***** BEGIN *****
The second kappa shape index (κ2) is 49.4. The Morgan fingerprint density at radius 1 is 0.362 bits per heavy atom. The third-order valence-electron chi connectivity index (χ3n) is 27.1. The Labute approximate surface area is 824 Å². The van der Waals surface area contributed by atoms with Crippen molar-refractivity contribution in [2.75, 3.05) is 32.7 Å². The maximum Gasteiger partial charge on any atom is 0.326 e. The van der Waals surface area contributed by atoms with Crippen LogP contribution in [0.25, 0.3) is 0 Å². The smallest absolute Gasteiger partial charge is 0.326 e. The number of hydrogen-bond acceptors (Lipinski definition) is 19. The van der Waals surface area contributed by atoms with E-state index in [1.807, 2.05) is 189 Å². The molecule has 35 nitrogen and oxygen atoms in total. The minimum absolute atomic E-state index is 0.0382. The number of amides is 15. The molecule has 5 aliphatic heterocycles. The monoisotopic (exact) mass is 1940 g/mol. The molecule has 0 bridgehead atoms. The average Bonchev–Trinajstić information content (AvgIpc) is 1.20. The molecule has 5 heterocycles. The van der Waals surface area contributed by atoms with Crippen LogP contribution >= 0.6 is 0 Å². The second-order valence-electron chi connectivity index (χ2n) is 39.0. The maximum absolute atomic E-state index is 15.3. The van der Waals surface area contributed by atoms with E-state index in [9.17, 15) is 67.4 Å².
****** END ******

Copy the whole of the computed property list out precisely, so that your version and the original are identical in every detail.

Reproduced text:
The second kappa shape index (κ2) is 49.4. The Morgan fingerprint density at radius 1 is 0.362 bits per heavy atom. The third-order valence-electron chi connectivity index (χ3n) is 27.1. The Labute approximate surface area is 824 Å². The van der Waals surface area contributed by atoms with Crippen molar-refractivity contribution in [2.75, 3.05) is 32.7 Å². The maximum Gasteiger partial charge on any atom is 0.326 e. The van der Waals surface area contributed by atoms with Crippen LogP contribution in [0.25, 0.3) is 0 Å². The smallest absolute Gasteiger partial charge is 0.326 e. The number of hydrogen-bond acceptors (Lipinski definition) is 19. The van der Waals surface area contributed by atoms with E-state index in [1.807, 2.05) is 189 Å². The molecule has 35 nitrogen and oxygen atoms in total. The minimum absolute atomic E-state index is 0.0382. The number of amides is 15. The molecule has 5 aliphatic heterocycles. The monoisotopic (exact) mass is 1940 g/mol. The molecule has 0 bridgehead atoms. The average Bonchev–Trinajstić information content (AvgIpc) is 1.20. The molecule has 5 heterocycles. The van der Waals surface area contributed by atoms with Crippen LogP contribution >= 0.6 is 0 Å². The second-order valence-electron chi connectivity index (χ2n) is 39.0. The maximum absolute atomic E-state index is 15.3. The van der Waals surface area contributed by atoms with E-state index in [9.17, 15) is 67.4 Å².